- High school students in Broward County, Florida, are preparing a walkout on Monday. Broward County Public Schools is the sixth largest school district in the US with over 270,000 students and is where the 2018 Parkland school shooting took place.
- At Northwestern University outside Chicago, Illinois, a substantial section of students have refused to go back to in-person classes. A petition calling for online classes garnered more than 1,500 signatures but has been ignored by school administrators.
- Over the past two weeks, other significant demonstrations by students took place in New York City, Chicago, Boston, Seattle and other major cities across the country.
In each of these struggles, students and educators are fighting not just for their own safety but for that of their families and communities. Before the global surge of the Omicron variant, over 167,000 children in the US and over 1.5 million globally had lost a parent or primary caregiver to COVID-19, figures that are never referred to by the capitalist politicians, media talking heads and union officials who hypocritically feign concern for the mental health of students.
Read the full perspective here.
Protests of students, educators and parents continue across Greece
Occupations continued at many schools in Greece Thursday, despite students being intimidated and threatened by the government, police and right-wing forces. According to the education website alfavita.gr, two students were taken into police custody at an occupied lyceum.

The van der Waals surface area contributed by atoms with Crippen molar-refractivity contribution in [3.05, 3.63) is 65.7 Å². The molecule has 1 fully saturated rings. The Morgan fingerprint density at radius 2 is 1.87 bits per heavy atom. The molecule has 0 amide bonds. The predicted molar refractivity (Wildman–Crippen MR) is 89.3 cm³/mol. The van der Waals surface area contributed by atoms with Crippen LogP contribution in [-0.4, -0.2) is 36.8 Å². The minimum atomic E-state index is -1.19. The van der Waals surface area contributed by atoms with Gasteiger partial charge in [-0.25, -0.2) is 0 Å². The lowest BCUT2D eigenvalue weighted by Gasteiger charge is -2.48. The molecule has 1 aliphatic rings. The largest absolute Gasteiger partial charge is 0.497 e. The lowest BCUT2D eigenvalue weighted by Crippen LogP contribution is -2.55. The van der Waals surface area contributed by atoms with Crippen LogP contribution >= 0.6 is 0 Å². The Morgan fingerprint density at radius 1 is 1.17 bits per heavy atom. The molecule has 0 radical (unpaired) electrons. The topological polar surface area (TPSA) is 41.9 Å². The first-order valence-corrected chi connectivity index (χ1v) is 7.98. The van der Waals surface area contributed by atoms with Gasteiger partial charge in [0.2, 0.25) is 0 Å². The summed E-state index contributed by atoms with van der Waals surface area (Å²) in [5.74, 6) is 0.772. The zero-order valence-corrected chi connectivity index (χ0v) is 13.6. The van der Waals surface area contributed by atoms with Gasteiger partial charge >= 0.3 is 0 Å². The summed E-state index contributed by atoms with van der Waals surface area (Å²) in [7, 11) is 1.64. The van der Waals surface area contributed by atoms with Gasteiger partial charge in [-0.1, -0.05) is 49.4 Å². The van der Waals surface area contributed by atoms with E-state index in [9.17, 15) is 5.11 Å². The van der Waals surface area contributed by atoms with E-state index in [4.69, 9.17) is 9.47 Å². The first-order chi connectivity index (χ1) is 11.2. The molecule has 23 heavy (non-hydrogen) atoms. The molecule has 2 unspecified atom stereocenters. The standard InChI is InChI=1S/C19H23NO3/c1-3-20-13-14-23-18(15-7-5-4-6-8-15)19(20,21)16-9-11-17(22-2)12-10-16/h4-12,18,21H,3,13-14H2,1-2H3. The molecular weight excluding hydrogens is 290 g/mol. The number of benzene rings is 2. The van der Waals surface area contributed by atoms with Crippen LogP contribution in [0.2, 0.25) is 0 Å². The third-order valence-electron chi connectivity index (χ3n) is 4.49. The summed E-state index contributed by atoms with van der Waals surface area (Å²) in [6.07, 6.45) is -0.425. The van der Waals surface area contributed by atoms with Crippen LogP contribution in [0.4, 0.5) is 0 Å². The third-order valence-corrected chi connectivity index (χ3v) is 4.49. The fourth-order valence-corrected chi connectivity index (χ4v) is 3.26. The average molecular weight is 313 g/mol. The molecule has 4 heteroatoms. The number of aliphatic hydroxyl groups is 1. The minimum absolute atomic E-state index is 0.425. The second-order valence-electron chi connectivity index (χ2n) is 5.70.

A shocking video circulating on social media shows roughly 15 fascist thugs attacking students at a technical high school in Thessaloniki just as they had gathered to decide to occupy the school and participate in the upcoming demonstration. The attackers also tried to tear down a student banner that read, “We won't sacrifice our dreams, health and education.”
Thousands of teachers, students and parents participated in nationwide demonstrations Thursday against the government’s criminal COVID-19 policies, demanding measures at schools and universities to stop the spread of the virus. Workers and youth are particularly outraged by Greece’s military buildup, while the government claims there is no money for public education and health. Just one day before the protest, the first six of 24 Rafale fighter jets ordered from France arrived at Tanagra Air Force Base and were blessed in an official state ceremony by an Orthodox priest.
High school students stage walkouts in Texas and Colorado amid wave of student protests
On Thursday, hundreds of students in the Round Rock School District (RRISD) just outside Austin, Texas, walked out of classes in protest of the district’s COVID-19 policies. In the days leading up to the walkout, a petition started among Cedar Ridge High School students and then passed around to other high schools and middle schools gained more than 600 signatures.
A Round Rock High School senior told local reporters from KXAN News that “things weren’t going to get better until we took a stand.